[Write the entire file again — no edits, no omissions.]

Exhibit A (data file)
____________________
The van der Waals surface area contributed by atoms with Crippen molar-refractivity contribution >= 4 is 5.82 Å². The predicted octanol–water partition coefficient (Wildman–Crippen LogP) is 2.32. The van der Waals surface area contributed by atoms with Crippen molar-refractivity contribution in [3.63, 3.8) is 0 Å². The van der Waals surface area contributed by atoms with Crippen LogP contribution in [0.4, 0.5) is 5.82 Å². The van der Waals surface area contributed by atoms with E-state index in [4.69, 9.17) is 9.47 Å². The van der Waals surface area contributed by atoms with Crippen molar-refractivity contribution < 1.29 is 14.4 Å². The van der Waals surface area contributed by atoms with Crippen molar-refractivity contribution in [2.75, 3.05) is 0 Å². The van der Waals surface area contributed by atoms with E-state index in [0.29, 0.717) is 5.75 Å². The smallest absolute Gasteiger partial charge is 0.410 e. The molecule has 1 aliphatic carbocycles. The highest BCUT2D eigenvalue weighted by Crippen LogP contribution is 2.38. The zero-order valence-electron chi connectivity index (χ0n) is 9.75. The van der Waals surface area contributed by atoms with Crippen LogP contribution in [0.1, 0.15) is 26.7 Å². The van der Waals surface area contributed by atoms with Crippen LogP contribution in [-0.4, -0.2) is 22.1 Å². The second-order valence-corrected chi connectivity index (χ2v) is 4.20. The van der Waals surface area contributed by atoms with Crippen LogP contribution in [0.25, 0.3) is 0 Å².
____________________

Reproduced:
The van der Waals surface area contributed by atoms with Crippen molar-refractivity contribution >= 4 is 5.82 Å². The predicted octanol–water partition coefficient (Wildman–Crippen LogP) is 2.32. The van der Waals surface area contributed by atoms with Crippen molar-refractivity contribution in [3.63, 3.8) is 0 Å². The van der Waals surface area contributed by atoms with Crippen LogP contribution in [0.4, 0.5) is 5.82 Å². The van der Waals surface area contributed by atoms with E-state index in [4.69, 9.17) is 9.47 Å². The van der Waals surface area contributed by atoms with Crippen molar-refractivity contribution < 1.29 is 14.4 Å². The van der Waals surface area contributed by atoms with Crippen molar-refractivity contribution in [2.75, 3.05) is 0 Å². The van der Waals surface area contributed by atoms with E-state index in [0.29, 0.717) is 5.75 Å². The smallest absolute Gasteiger partial charge is 0.410 e. The molecule has 1 aliphatic carbocycles. The highest BCUT2D eigenvalue weighted by Crippen LogP contribution is 2.38. The zero-order valence-electron chi connectivity index (χ0n) is 9.75. The van der Waals surface area contributed by atoms with Crippen LogP contribution in [0.1, 0.15) is 26.7 Å². The van der Waals surface area contributed by atoms with Crippen LogP contribution in [-0.4, -0.2) is 22.1 Å². The second-order valence-corrected chi connectivity index (χ2v) is 4.20. The van der Waals surface area contributed by atoms with Crippen LogP contribution in [0.25, 0.3) is 0 Å².